What is endometriosis?
The endometrium is a collection of cells that line your uterus and serve as the place for implantation of a fertilized egg. If pregnancy doesn’t occur, the endometrium sheds from your body during your monthly period.
If you have endometriosis, the endometrium isn’t confined to your womb. The tissue grows outside of your uterus, so it ends up on your ovaries, fallopian tubes, rectum, and even in other organs.
This misplaced endometrial tissue still acts like it’s in the womb, however, and bleeds and sheds monthly. But, the trapped tissue doesn’t have an easy way to exit the body, which causes pain and inflammation.
When should I suspect I have endometriosis?
Endometriosis doesn’t always cause unusual symptoms. Women with the condition can experience moderate or severe pelvic pain that becomes worse during their periods.
You may also notice:
- Heavy bleeding during or between periods
- Pain during sex, urination, or bowel movements
- Diarrhea or constipation
- Bloating or nausea
These symptoms are associated with endometriosis, but can also have other causes. If you experience any of these issues, schedule an appointment at Yorktown Health for a thorough evaluation.
How is endometriosis treated?
Endometriosis cannot be cured, but the symptoms can be managed. Pain medications and hormonal interventions can reduce bleeding and help with pelvic pain. However, these interventions aren’t always the best long-term solutions for painful endometriosis.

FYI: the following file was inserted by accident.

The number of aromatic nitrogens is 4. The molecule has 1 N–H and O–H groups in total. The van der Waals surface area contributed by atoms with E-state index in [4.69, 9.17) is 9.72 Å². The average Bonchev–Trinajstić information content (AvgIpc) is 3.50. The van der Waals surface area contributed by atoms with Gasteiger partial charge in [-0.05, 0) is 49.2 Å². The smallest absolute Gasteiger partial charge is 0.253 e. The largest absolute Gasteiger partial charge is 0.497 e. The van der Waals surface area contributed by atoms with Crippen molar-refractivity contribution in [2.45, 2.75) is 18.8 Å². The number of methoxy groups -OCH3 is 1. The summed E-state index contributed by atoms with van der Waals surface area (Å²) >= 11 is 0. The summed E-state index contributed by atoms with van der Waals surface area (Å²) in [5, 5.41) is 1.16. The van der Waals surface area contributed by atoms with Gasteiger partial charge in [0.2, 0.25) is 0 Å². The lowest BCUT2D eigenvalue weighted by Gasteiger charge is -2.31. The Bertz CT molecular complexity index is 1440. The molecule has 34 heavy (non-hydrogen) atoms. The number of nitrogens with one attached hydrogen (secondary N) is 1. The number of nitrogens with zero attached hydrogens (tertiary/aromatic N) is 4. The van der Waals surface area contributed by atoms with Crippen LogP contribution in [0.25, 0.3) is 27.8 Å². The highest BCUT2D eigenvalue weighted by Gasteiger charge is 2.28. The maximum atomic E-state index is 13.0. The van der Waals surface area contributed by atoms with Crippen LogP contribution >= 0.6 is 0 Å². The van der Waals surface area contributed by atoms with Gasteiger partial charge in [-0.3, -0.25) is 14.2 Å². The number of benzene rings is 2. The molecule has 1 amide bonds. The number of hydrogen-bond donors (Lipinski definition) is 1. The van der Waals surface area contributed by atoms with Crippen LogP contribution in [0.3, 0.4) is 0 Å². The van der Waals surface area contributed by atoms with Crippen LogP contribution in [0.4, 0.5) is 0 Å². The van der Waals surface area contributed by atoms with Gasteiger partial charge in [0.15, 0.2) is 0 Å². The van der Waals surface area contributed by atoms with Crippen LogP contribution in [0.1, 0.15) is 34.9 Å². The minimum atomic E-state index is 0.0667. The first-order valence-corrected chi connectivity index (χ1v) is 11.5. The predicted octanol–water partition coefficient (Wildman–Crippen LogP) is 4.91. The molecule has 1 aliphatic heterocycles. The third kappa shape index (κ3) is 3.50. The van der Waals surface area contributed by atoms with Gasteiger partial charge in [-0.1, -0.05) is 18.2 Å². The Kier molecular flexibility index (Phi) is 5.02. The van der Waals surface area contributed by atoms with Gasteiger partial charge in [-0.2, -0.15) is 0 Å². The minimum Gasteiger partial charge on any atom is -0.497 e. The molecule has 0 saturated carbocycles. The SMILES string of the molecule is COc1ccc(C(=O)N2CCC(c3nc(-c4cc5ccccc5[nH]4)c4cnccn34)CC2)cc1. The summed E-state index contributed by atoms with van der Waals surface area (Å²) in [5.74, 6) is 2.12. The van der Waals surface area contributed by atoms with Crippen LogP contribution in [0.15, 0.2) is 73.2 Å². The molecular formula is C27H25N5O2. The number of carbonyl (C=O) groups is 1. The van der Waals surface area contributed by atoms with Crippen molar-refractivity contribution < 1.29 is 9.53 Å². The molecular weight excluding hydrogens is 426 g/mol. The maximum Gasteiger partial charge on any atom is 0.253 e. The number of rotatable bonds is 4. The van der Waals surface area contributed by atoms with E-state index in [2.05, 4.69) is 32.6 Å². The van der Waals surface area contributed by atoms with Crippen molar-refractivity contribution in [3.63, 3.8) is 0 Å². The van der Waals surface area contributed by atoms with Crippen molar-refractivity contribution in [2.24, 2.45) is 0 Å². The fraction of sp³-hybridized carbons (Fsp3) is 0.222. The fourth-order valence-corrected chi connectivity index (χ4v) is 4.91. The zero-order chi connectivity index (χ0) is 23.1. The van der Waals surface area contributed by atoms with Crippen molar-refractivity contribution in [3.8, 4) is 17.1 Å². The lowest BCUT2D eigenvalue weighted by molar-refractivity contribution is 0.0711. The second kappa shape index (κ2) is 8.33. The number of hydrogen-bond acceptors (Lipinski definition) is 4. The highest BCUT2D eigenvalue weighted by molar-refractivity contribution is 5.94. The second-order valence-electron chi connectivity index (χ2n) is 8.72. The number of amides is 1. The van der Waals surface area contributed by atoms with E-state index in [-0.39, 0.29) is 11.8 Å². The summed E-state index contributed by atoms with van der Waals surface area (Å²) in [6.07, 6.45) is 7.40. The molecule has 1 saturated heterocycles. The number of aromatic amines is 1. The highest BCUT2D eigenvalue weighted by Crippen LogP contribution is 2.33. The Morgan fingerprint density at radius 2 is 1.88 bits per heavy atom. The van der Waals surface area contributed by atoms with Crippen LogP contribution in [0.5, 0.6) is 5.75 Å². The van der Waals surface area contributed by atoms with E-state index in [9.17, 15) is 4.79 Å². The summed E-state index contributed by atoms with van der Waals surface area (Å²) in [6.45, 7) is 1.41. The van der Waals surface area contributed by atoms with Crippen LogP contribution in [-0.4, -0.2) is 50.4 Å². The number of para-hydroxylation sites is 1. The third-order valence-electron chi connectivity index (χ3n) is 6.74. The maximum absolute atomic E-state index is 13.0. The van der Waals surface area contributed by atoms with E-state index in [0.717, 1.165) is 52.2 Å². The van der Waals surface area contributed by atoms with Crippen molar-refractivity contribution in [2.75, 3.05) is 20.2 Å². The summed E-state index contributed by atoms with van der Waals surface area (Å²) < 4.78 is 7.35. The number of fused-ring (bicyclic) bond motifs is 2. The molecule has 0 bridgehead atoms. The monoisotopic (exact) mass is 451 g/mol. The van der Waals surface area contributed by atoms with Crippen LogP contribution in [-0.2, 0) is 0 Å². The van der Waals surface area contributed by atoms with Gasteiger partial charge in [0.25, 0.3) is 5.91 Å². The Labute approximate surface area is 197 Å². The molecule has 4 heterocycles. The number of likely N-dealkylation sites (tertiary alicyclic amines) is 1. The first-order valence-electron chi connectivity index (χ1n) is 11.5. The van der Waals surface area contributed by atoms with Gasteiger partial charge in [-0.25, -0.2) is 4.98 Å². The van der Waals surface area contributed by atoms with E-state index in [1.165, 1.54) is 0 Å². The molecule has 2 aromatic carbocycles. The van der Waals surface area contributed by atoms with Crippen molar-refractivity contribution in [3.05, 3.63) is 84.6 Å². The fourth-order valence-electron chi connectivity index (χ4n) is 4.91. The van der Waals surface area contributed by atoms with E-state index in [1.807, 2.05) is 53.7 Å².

If you have endometriosis and you’re trying to get pregnant, your fertility can usually be restored. For women who still want to get pregnant in the future, conservative, laparoscopic surgery can remove endometrial tissue from reproductive organs so you can successfully conceive.
In some severe cases, however, a hysterectomy is the only solution that helps women completely find relief.
Can endometrial ablation treat endometriosis?
At Yorktown Health, the team offers an alternative to chronic medication and hysterectomy to women who are suffering from heavy periods due to endometriosis and some other conditions.
Endometrial ablation, a procedure that destroys the uterine lining, can resolve much of your pelvic pain and excessive menstrual bleeding. It’s a simple in-office procedure that requires very little downtime.
You should be sure you’ve completed your family before undergoing endometrial ablation, though. Pregnancy is not recommended after the procedure.
If you’re suffering from endometriosis, schedule an appointment at Yorktown Health. Call today or use the online tool to schedule.